'Should I break free of this crush?'

I met a girl in the summer and we started talking on Facebook.

She had a boyfriend but around a month later she left him and we met a few times and talked daily.

Then she went quiet and I found out she was seeing someone else. We agreed that we would still talk to other people while respecting each other, as we’d both just left relationships, but I still feel hurt.

She says she feels sorry for this new guy, which is mostly why she’s with him.

I still have deep feelings for her and feel stuck. Do I continue making an effort or do I just let her go?

Often it’s best to file relationships under P for possible while you go about the business of living your life.

‘Maybe circumstances will change and you’ll both be available and interested at the same time,’ says Rupert Smith. ‘In which case all you have to do is to lean into it and let it happen.’

She’s probably aware you have feelings for her and, just as we apply a warm solvent to something stuck with glue, applying ice-cold truths can help when we’re stuck in life, says James McConnachie.

‘Be honest about her,’ he says. ‘If she wanted a relationship with you, she could have had one but she chose not to.

‘Then consider being explicitly honest with her. As long as you’re hiding your feelings, she will probably be concealing hers too.’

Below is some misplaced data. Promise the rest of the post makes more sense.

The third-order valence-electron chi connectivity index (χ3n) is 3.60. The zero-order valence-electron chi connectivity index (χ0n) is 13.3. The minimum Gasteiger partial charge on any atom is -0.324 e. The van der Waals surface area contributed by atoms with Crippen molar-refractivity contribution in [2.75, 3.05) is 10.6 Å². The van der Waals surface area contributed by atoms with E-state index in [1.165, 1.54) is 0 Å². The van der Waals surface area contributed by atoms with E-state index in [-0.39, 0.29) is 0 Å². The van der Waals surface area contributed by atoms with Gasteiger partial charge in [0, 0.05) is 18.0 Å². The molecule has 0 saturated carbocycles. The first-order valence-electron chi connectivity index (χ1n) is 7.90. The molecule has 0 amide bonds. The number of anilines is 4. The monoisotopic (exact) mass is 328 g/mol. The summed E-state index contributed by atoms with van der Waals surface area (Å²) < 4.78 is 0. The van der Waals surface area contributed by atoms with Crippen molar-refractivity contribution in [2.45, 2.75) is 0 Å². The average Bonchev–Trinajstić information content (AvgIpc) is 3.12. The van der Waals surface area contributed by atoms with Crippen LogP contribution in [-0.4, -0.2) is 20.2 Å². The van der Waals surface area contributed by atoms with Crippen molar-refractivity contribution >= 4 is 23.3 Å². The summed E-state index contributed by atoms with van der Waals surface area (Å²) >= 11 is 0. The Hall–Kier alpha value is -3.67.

It seems as if you’re caught up in something that isn’t entirely about you, says Dr Angharad Rudkin.

‘This girl appears to be stumbling from one relationship to another,’ she says. ‘The distraction of new partners means she doesn’t have time to think about what she really wants.’

You were a catalyst for her to leave a relationship and were supportive following it but now she’s left you feeling a little used and confused.

‘When we look back at the pattern of our relationships we can see the kinds of people we tend to fall for and the repeating issues that usually come up,’ Rudkin says. ‘Perhaps you like to look after people.’

You say she isn’t leaving her new boyfriend because she feels sorry for him. Do you also want pity?

‘Of course not,’ says McConnachie. ‘You want love, you deserve it and you’ll find it.’

If her feelings change, she knows how you feel about her.

‘What strikes me is that you aren’t bitter,’ says Smith. ‘With that kind of emotional honesty at your command, your future looks bright.’

The experts:

  • Dr Angharad Rudkin is a clinical psychologist
  • James McConnachie is the author of Sex (Rough Guides)
  • Rupert Smith is an author and counsellor

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